I am reminded on a daily basis of the delights of living at Charles Darwin Reserve (CDR) and have been feeling particularly lucky since becoming Reserve Manger. Now that it's wild flower season, it’s easy to feel appreciative of my surroundings. Every morning the vista from the house changes as more flowers appear and I contemplate the jobs board.
Autumn and winter are the busy months with a continuous stream of visitors, including scientists, community groups, schools, media and others.
We began the season by hosting a local young woman from the Morawa District High School for work experience. Alexandra Whitehurst is a Badimaya Woman, who after completing the Gundawa Young Leaders Course, asked to extend her understanding of the work of CDR as well as conservation work in general. Alexandra worked solidly throughout the week with myself and Richard Hamilton, who is the field officer based here on a part-time basis. The aim was to extend her work and life skills and I believe this was achieved admirably as she worked on a number of projects including fence deconstruction and the removal of tumble weeds.
Alexandra would like to complete school and go to University (mightily encouraged by those of us at CDR) and after experiencing the hard manual labour, she stated that she was even more determined to finish school! Alexandra did make a funny observation about the manual labour Richard and I were undertaking and how it was ironic that we had completed Year 12, and in my case, a University degree or two.
A first weeding bee in mid-June was attended by a fabulous group of CDR volunteers led by Janet again. The amazing patience and care these volunteers display for CDR is an absolute joy to behold.
I found them all one afternoon tenderly weeding out a small beautiful creek line we have in the front paddock. All were on hands and knees leaving no weed unattended. The top half of our front paddock system has had a thorough ‘going over’ this year and it looks fabulous – all without any chemical work, thanks to this group of volunteers. Tumble weed was on my agenda and this group removed trailer loads. For many it was a relief to ignore the Paterson’s Curse for once. I treasure the stimulating conversations that I experience around the table in the evenings when I can join them after Banjo and Tanami are in bed. I love learning from ‘wise elders’ and that is truly what most of them turn out to be.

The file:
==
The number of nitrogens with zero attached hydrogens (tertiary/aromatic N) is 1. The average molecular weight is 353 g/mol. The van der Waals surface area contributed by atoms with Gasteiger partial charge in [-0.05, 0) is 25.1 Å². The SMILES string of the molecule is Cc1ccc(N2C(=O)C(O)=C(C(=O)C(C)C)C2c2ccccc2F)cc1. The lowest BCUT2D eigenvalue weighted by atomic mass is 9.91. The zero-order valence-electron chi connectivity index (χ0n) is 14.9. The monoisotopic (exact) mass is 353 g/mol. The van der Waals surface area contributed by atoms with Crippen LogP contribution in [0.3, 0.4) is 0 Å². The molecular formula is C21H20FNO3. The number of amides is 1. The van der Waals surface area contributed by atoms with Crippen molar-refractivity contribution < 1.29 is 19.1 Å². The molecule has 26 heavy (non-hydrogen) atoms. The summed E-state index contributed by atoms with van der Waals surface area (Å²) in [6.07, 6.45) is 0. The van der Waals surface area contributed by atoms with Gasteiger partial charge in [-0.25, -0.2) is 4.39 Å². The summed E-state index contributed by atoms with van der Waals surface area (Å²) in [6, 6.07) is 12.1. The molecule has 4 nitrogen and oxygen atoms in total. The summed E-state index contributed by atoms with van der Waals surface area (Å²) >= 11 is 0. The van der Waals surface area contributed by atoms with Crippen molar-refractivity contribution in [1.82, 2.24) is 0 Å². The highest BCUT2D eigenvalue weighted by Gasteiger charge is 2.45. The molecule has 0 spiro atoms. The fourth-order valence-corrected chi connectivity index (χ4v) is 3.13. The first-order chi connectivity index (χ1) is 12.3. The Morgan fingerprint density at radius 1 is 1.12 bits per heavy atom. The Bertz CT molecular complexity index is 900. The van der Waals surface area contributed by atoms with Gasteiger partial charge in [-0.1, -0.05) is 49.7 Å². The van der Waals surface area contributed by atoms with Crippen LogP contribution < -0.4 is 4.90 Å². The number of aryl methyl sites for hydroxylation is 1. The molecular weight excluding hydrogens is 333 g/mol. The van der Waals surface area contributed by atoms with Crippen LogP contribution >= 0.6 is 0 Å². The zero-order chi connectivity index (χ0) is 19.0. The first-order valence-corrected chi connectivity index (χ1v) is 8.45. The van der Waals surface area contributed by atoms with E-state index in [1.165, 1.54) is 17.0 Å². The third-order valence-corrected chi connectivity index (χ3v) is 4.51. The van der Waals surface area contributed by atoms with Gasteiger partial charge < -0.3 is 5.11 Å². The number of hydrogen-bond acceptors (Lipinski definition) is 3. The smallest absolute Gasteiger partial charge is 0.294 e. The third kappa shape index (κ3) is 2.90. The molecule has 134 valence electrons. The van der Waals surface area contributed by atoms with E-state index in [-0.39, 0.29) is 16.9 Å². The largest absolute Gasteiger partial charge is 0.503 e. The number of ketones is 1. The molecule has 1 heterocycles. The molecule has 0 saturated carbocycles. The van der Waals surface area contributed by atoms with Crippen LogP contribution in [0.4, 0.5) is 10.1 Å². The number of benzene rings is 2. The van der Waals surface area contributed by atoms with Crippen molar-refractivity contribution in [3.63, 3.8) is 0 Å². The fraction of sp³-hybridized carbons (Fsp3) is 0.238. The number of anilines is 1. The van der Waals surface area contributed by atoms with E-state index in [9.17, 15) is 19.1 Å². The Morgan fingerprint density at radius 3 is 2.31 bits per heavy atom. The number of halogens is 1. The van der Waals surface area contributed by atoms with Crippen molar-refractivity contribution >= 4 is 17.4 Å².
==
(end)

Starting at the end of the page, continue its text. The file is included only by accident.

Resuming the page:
Bird groups, science tagging and relationship building with the mine down the road filled up the rest of June. The biggest exercise at the time was the continuation of the cat baiting program. Richard and I spent many hours driving around CDR replacing batteries and SD cards in the many cameras we have placed in the North and South of the property. This continued until a month after baiting and exposed me to the ever-changing nature of the place.
Driving so far across the Reserve for the monitoring work gives me the privilege of watching the entire wild flower season unfold before my eyes. Every round is full of different species doing ‘the colour thing’ (I am not a botanist) and it was hard not to stop and walk into the bush all the time. On these rounds I saw the most extraordinary mistletoe flowers, as well as more Mallee Fowl than any other year, which is a positive thing for the Reserve’s population.
The Leaning Tree School from Geraldton visited for their annual conservation camp and did a marvellous job of planting, building tree guards, dealing with the tumble weed and constructing bush cubbies. I laughed so hard from my position on the back of the trailer as I watched grade 4 and 5 boys aim for the biggest tumble weed balls they could find, before screeching as the prickles became real. Watching kids in the bush immerse themselves and learn with gusto is something that will always inspire me. The kids apparently want to come back next year and do even more work!
At the same time we hosted another Gundwana Young Leader, Marley Fraser, who after completing school and a 6-month TAFE course, approached CDR to see if he could help out in any way. Marley is a young Badimaya man and the Leaning Tree Kids loved having a younger bloke helping out on their camp.
Campers have been steady all season so far and all have expressed delight after their CDR experience.
Visitation by local community groups continues to be a highlight for us at CDR. We recently hosted Sudbury Community House on a women’s reconciliation trip, as well as the local Morawa Hospital Health and Aged Care Group (HACG).
Supporting the elderly HACG residents who had all lived in the district their entire lives to experience the flowers and CDR in all its winter glory has been a valuable lesson in the rich and diverse history of this region.
It is a fine thing that this community groups feel they can contact Bush Heritage and experience CDR in a safe and informative way.